Audience faces the music at Berwick Gathering, Australia

Published: February 29, 2012
(Page 1 of 1)

The Victorian Highland Pipe Band Association of Australia has just completed its first test trial in which bands are allowed to enter and take a formation very different from the familiar closed circle set up.

Several bands at the Berwick Gathering over the last weekend took advantage of the trial, including Moorabbin City and Hawthorn City, both from the Melbourne area. Moorabbin won the Grade 2 event.

Trial rules were passed through the VHPBA in 2011 stating that, in addition to a circle formation, bands could choose from several other options that allowed the competing band to face the judges and the audience, although judges were free to roam. Bands could form between two flags four metres from the outside of the centre of the circle, and march into the formation in various fashions.

While judges could move around bands facing the audience, all of them reportedly chose to listen only from the front.

In addition to the Berwick Gathering, the other trial event will be at the Ringwood Highland Gathering just before the Australian Pipe Band Championships at Ballarat over the Easter weekend.

 

The trial is reserved only for medley competitions. MSRs will maintain a tradition closed circle format. Leading up to Berwick, there was “significant consternation” about the experiment from traditionalists determined to see the closed circle approach maintained, according to one insider, who added that the audience-facing format was “not as hard as the naysayers made out before it was trialed . . . no breakdowns by lower-grade bands from fear of having to actually face the audience . . . the quality, and enjoyment, of the performance not hindered by the drones facing away from the audience.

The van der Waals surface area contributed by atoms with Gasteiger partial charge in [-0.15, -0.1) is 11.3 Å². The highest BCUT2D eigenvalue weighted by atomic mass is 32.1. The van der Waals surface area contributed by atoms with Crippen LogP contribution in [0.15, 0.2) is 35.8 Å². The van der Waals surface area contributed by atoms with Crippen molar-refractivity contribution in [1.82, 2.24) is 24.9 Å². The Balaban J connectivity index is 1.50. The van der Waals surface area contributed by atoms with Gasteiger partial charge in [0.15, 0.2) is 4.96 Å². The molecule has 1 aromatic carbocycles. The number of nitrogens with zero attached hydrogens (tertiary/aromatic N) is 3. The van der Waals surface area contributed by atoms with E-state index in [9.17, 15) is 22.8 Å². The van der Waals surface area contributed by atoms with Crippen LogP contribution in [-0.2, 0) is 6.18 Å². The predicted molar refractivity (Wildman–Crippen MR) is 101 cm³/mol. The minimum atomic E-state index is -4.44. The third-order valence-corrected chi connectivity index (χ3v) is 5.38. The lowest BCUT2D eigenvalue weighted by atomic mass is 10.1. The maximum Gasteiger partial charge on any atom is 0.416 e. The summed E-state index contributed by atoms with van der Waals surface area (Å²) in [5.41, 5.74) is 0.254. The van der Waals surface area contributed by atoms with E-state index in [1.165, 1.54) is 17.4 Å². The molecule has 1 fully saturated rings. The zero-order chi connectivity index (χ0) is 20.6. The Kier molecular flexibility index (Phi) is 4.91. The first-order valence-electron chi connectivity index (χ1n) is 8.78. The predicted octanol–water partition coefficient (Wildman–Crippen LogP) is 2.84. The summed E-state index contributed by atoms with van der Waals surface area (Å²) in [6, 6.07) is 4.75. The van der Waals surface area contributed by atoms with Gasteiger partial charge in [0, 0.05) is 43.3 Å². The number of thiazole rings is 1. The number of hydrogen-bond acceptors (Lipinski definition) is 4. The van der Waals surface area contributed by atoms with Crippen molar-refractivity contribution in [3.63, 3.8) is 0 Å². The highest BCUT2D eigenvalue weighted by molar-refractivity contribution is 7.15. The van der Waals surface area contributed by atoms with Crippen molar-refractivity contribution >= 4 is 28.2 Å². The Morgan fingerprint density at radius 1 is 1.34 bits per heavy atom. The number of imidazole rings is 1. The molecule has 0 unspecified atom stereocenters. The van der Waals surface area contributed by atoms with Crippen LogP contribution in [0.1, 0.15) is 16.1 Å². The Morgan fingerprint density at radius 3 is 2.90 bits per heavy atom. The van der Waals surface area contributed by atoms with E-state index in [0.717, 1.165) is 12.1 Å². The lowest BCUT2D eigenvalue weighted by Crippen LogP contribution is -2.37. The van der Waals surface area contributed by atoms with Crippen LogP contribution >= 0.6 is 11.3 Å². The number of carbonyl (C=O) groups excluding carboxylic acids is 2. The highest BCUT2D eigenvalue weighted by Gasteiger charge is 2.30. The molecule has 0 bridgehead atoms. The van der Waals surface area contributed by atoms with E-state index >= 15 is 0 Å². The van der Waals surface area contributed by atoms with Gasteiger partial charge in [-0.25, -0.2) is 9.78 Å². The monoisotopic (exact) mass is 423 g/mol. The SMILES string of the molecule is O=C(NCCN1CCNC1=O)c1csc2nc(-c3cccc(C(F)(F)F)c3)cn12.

Most Australia pipe band competitions call for bands to compete in both a medley and an MSR event on the same day, with the aggregate scores determining the overall winner in each grade.

The Victorian Highland Pipe Band Association is a branch of the Australian Pipe Band Association. Established in 1924, the VHPBA is purported to be the oldest pipe band association in the world.

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TIP OF THE DAY
Pipers: Every piper should try to develop a solid foundation in music theory and reading musical rhythms. As music is like a language, unless you take the time to learn and understand that language, you will simply be mimicking what you see and hear – which significantly limits (and hampers) the learning process.
John Cairns, double Gold Medallist